Is the same company that has prostitute slaves and still won US contracts? Or is that Dyncorp, Bechtel, Halliburton, Wackenhut, Carlysle? It's getting hard to keep track.


Ooof. I hadn't heard that one. Link?
elk
It's a conspiracy. I mean, really. Has anyone even seen these supposed Iraqis?

BTW, where the hell has El Gato been? Did he quit the board or go underground?
Danny Vermin
QUOTE(mfk @ Sep 18 2007, 03:54 PM) *

Ooof. I hadn't heard that one. Link?

www.batshitcrazystuffallthetime.com
MARSMAN
QUOTE(Danny Vermin @ Sep 18 2007, 03:55 PM) *

www.batshitcrazystuffallthetime.com

laughing.gif
MikeG
QUOTE(Mike C @ Sep 18 2007, 03:52 PM) *

Is the same company that has prostitute slaves and still won US contracts? Or is that Dyncorp, Bechtel, Halliburton, Wackenhut, Carlysle? It's getting hard to keep track.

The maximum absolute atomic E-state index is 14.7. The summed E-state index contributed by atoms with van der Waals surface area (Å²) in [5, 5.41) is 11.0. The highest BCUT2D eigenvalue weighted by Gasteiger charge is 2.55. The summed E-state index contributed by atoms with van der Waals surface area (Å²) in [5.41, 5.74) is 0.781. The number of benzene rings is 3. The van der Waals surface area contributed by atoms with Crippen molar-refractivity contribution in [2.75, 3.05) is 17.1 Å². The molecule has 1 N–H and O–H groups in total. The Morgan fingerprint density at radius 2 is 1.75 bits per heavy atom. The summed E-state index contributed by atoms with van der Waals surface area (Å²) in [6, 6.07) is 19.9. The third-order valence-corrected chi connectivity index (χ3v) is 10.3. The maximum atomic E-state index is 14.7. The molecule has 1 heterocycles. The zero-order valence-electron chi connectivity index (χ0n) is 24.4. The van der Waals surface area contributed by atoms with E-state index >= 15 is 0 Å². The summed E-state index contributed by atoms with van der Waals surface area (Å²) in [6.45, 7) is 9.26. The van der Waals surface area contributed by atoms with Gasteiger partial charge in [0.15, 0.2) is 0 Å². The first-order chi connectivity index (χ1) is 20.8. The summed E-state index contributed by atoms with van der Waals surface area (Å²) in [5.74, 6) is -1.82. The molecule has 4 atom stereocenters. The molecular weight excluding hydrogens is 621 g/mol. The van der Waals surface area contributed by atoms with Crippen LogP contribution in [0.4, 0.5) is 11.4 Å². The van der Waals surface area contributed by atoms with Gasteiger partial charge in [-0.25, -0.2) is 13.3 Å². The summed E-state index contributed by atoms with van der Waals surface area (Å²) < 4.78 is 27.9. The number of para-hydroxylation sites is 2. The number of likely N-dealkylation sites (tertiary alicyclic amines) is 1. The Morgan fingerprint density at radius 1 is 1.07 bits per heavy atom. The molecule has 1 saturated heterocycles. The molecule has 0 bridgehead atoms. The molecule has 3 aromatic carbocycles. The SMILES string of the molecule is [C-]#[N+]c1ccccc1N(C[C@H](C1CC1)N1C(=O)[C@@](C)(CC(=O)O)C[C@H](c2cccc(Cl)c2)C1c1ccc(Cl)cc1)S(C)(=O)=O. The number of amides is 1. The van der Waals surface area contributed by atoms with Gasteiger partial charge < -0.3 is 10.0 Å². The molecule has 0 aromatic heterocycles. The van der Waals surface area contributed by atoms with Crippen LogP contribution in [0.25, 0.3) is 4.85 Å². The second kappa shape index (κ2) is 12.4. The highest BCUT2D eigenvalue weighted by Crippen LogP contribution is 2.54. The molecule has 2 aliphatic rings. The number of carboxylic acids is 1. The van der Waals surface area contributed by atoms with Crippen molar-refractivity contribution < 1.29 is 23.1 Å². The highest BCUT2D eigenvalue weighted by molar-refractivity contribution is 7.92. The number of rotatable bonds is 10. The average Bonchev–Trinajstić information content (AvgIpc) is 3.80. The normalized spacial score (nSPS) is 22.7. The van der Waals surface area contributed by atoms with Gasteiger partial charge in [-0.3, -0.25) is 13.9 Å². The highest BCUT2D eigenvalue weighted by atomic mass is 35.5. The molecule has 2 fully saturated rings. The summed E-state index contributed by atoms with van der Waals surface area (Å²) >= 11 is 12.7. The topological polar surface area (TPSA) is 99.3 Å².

Prostitute slaves? Do they have a website? I mean, for research purposes.
mfk
QUOTE(MARSMAN @ Sep 18 2007, 03:53 PM) *

Is the jury not still out on wether they actually killed civilians ..?
Iraq sucks


I've been hearing about civilian killings by contracters for years.

This one is fairly well documented:

On Dec. 24, 2006, a drunken Blackwater employee shot and killed a bodyguard for Iraq's Shiite vice president, Adel Abdul-Mahdi, according to Iraqi and U.S. officials.

The contractor had gotten lost on the way back to his barracks in the Green Zone and fired at least seven times when he was confronted by 30-year-old Raheem Khalaf Saadoun, an official in the vice president's office said on condition of anonymity because the case is still under investigation.
Story continues below ↓advertisement

The contractor fled after the incident. Eventually, he made his way to the U.S. Embassy, where Blackwater officials arranged to have him flown home to the U.S., said American officials.


from http://www.msnbc.msn.com/id/20824738/
MARSMAN
QUOTE(mfk @ Sep 18 2007, 03:57 PM) *